AUSTIN, MINN. — Elevated inventory levels, supply chain inefficiencies and a soft market for snack nuts led Hormel Foods Corp. to report weaker-than-expected first-quarter results earlier this year. While the company took steps to address those challenges during the second quarter, it also saw signs of recovery from its Jennie-O Turkey Store business after highly pathogenic avian influenza (HPAI) limited the turkey supply, and those benefits are expected to carry through the rest of the year.

“We continue to make progress improving our margin structure as evidenced by a sequential increase in operating margins during the quarter, even with our actions to reduce elevated inventory levels,” said James P. Snee, chairman, president and chief executive officer, during a June 1 conference call to discuss second-quarter results. “In addition to managing costs and driving supply chain savings through continuous improvement programs, our inflation-justified pricing actions are leading to gradual margin improvement. We have announced targeted pricing actions effective at the end of the third quarter on additional retail items and are evaluating further pricing actions accordingly.”

Of equal importance, Hormel Foods also saw significant distribution gains for the Planters business.

“We introduced much-needed innovation to the category with flavored cashews and new corn nuts varieties,” Snee said. “And we shifted promotional resources to drive consumption for the Planters brand.

“The brand saw shipments increase 8% for the quarter, aided in part by the strong promotional execution. While early, data for the latest 13-week period on a volume basis indicates that the Planters brand is outpacing the packaged nuts and seeds category and is showing positive takeaway growth for peanuts and cashews.”

Turkey volume recovery is allowing Hormel Foods to sell a fuller portfolio of products across its business units.

“Turkey markets moved lower in the second quarter and have continued to decline due to a rapid recovery in supply,” said Jacinth C. Smiley, chief financial officer. “We are again producing full assortment of turkey items, and our teams are selling with confidence into the retail, foodservice and international markets.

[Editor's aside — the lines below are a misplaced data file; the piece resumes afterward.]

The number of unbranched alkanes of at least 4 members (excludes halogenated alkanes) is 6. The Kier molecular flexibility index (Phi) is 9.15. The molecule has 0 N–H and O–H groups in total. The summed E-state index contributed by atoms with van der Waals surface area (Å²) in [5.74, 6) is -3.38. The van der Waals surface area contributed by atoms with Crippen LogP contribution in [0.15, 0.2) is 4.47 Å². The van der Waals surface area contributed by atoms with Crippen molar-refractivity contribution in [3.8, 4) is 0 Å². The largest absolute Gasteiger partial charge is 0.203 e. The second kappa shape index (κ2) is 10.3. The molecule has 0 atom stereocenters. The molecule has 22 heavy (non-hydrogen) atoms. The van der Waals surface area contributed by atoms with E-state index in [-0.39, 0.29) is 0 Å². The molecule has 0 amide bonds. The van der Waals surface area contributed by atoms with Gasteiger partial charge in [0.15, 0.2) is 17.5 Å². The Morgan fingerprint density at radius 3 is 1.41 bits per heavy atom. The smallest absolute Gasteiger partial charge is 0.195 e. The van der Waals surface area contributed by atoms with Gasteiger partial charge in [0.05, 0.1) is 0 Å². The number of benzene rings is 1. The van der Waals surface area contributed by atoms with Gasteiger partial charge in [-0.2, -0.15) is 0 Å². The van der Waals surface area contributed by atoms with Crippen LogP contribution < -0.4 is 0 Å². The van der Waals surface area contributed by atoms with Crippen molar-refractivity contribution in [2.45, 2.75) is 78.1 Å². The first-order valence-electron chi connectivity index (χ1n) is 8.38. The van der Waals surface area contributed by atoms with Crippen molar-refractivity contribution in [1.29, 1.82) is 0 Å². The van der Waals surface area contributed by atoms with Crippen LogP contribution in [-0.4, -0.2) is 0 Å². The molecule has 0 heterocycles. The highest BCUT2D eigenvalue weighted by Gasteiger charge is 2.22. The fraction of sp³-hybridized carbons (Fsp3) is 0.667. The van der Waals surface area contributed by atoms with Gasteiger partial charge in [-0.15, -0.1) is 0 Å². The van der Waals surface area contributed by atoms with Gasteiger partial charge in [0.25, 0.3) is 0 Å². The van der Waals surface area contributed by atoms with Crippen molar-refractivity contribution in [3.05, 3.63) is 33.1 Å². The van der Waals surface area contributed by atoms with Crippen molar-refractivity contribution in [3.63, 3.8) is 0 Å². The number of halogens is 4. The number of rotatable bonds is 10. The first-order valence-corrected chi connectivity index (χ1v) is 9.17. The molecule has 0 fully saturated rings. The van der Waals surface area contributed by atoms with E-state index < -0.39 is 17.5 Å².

“As we said last quarter, demand for Jennie-O Turkey products remains positive, and we expect improved meat availability in the back half of the year to drive higher sales volumes for our turkey business, offsetting the impact of market declines and higher fee positions.”

For the second quarter ended April 30, Hormel Foods earned $217.2 million, equal to 40¢ per share on the common stock, and down from the year before when the company earned $261.6 million, or 48¢ per share.

Quarterly sales fell to $2.98 billion from $3.1 billion the year before.

The sales decrease was partially attributed to the impact of HPAI on Hormel’s turkey supply chain.

“In addition to the large headwind from turkey, net sales were negatively affected by significant pork deflation during the quarter,” Snee said. “This had the most profound effect on the retail bacon and foodservice value-added portfolios.”

In Retail, the company’s largest business unit, sales fell 4.2% to $1.9 billion from $2 billion the year prior. Retail volumes fell 7.1%, going to $766.3 million lbs in the second quarter from $824.5 million lbs the year before. Segment profit fell 19% to $153.2 million.

In the Foodservice business unit, volumes fell 1.3% and sales fell 3.1% to $881.4 million. Segment profit rose 7% to $145.4 million during the quarter.

International unit volumes fell 3.8% to 78.7 million lbs. Sales decreased 3.2% to $179.9 million and segment profit fell 50% to $13.6 million.

The company reaffirmed its guidance for the full year with sales expected to grow 1% to 3% over the year before and earnings per share to be in a range of $1.70 to $1.82.

"We expect sales and earnings growth in the back half of the year," Snee said. "We anticipate continued growth from our Foodservice segment and an inflection in our International segment to be the primary drivers for growth. All of our businesses are expected to benefit from higher turkey volumes and improved fill rates in key categories, such as bacon, pepperoni, snack nuts, and for our Spam family of products.”